Ruben's Taco Truck attracts loyal local following
By Anna McKinnon
For the past two years the Tulane community’s infamous Boot Pizza has had a strong competitor: Ruben’s Taco Truck. Night after night, students turn out for his fresh and fast Mexican fusion cuisine. What they may not know is that Ruben Leice is not Mexican at all, but part of the dynamic Brazilian population that migrated here after Hurricane Katrina.
Ruben has been working in the United States for almost 20 years, starting in the food business in New York City in 1995. In 2006 he relocated to New Orleans when Tulane University asked for help after Hurricane Katrina.
“Tulane University and this company I was working for called me and said, Ruben, we need the trucks down here because we have a lot of jobs, but no food. So, coincidentally, when I first came to New Orleans I was working for Tulane,” Leice explains. He spent long, hard days cooking for the Tulane workers. “Sometimes we would start at 5 in the morning and wouldn’t finish until 8 or 9 at night.”
When Tulane no longer needed Ruben’s services, he searched for a way to expand his clientele and a menu that would appeal to the masses. “I had no choice. I had to ask, what do people like in this city? Oh, they like Mexican food. It was something a little different,” says Leice.
While the chef says that he most enjoys cooking his native Brazilian cuisine, it doesn’t fit the dynamics of the food truck business.
“Brazilian food is expensive because you use a lot of steak, a lot of fresh meat. It’s different; like at Brazilian restaurants we don’t have a set menu. I do Spanish food because it’s fast, fresh and inexpensive.
“If you go to a Brazilian restaurant today, each person pays like sixty dollars. It is expensive and people are not prepared to pay this kind of money. Why do Tulane students like me? They can afford to buy my food two to three times a week if they want.”
Ruben’s Taco Truck has become such a hit around Tulane’s campus that the school asked if they could add it to the list of restaurants available on Nola Bucks. And though the Tulane community knows Leice for his taco truck, he also works at a restaurant in Gretna and at the Frenchmen Street hotspot, Café Negril.
While Ruben says that his food is not Brazilian and Mexican fusion, you can definitely see the Brazilian influence. Brazilian cuisine focuses on the natural, fresh flavor of the meat and steers away from a lot of spices and sauces.
“People will ask me if I make my food spicy. If it is too spicy you can’t feel the flavor. You want to feel the flavor of the chicken, you want to feel the flavor of the pork”, explains Leice.
“When you use a lot of sauces it is like you need to hide something. For example, ribs. I love barbeque ribs but I don’t eat them in New Orleans. Why? Because they use too much sauce. You can’t always tell if the meat is fresh or if it is good; you only taste the sauce. You need the flavor. You need to taste the difference. Like for us, we know the difference if it is fresh. When you eat my tacos you know the food is fresh, it’s not like I pulled it out of the freezer.”
Leice’s passion for food and cooking shines through when he talks about his job. However, back in Brazil, cooking was a hobby for Leice, not a profession.
“In Brazil I was an engineer and had nothing to do with food, but I didn’t like this kind of profession. My mom and dad used to say you need to do this because it can make you happy, but I wasn’t happy. I like to talk with people, joke with people, joke with everybody and if I’m happy the money will come,” explains Leice.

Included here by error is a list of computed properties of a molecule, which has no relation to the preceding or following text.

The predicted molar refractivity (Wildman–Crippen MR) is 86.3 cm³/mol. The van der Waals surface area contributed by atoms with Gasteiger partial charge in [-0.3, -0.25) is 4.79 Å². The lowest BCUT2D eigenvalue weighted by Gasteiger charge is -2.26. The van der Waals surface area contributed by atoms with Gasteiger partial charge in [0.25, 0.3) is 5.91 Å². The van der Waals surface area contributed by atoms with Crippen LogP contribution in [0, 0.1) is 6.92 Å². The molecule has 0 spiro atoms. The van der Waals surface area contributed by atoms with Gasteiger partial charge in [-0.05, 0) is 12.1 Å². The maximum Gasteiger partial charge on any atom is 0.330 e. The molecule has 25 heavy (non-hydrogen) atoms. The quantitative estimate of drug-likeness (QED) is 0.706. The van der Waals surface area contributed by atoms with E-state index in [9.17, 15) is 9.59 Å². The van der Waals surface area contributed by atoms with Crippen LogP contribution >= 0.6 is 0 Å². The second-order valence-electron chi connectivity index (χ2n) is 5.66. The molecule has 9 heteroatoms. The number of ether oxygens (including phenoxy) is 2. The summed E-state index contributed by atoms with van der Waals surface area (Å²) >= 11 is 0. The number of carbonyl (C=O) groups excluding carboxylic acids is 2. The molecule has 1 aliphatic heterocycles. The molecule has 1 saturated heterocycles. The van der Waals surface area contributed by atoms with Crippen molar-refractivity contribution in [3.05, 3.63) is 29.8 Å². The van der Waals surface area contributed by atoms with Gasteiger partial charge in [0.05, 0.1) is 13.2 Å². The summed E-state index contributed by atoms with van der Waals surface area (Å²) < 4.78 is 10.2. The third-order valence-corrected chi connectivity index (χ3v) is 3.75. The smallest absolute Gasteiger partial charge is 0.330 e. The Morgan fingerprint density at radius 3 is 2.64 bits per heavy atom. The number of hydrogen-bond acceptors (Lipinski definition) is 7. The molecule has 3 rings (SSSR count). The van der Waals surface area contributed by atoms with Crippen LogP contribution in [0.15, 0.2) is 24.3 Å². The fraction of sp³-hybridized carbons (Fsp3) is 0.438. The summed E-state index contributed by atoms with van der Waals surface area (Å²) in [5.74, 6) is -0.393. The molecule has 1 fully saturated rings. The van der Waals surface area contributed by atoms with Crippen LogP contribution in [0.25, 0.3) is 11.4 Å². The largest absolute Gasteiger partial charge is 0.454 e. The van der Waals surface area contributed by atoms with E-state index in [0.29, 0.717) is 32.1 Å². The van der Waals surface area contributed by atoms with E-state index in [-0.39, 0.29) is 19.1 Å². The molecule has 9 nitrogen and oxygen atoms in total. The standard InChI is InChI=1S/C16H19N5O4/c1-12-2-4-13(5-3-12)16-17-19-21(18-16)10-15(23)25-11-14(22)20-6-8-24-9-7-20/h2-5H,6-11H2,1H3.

Brazilian traditions and cuisine hold strong in the Leice household here in New Orleans. The father of two cooks solely Brazilian food when at home with his family. Leice grew up in a small, city about 300 miles outside of San Paulo, Brazil. Growing up in a poor household, his family did not have the luxury of going out to eat or picking up premade meals.
“Today, that is different, but before we didn’t have all these fancy stores and supermarkets so we had to do everything from scratch. It tastes better that way,” Leice explains.
Leice is not the only Brazilian to find opportunity in New Orleans post-Katrina. Research shows a strong increase in the Brazilian population in New Orleans following the storm. Initially, many worked in the construction business, helping to rebuild houses destroyed by the storm.
Author Annie Gibson describes this time as “Katrina Time, a remembered and desired ideal, somewhat grotesque in nature because it arose out of the devastating ruin in the city, but nonetheless this ideal perpetuates Brazilian immigration to New Orleans even when economic reality in the city today is quite different,” According to Karla Sikaffy, who works for Catholic Charities, “after Katrina, Portuguese speakers quickly became the second largest population behind Hispanics.”
“Basically, most Brazilian people were working construction,” Leice agrees. “Many people have moved to other states, other cities, and many people moved back to Brazil. In Brazil the economy is good, money is good, so there were many people who wanted to move back.”
There are equally as many Brazilians who are forging ties with the New Orleans community. Local Brazilians find similarities between the New Orleans and Brazilian cultures. Some say that the look and feel of downtown New Orleans reminds them of San Paulo. Greyze Vieria, a U.S. resident for 20 years but a Brazilian native, finds that “there is a natural fusion of New Orleans culture and Brazilian culture.”
Leice would not only agree, but he’s helping to make that fusion happen.
This article by Anna McKinnon is published as part of a service learning partnership between NolaVie and the students of Dr. Diane Grams' sociology classes at Tulane University.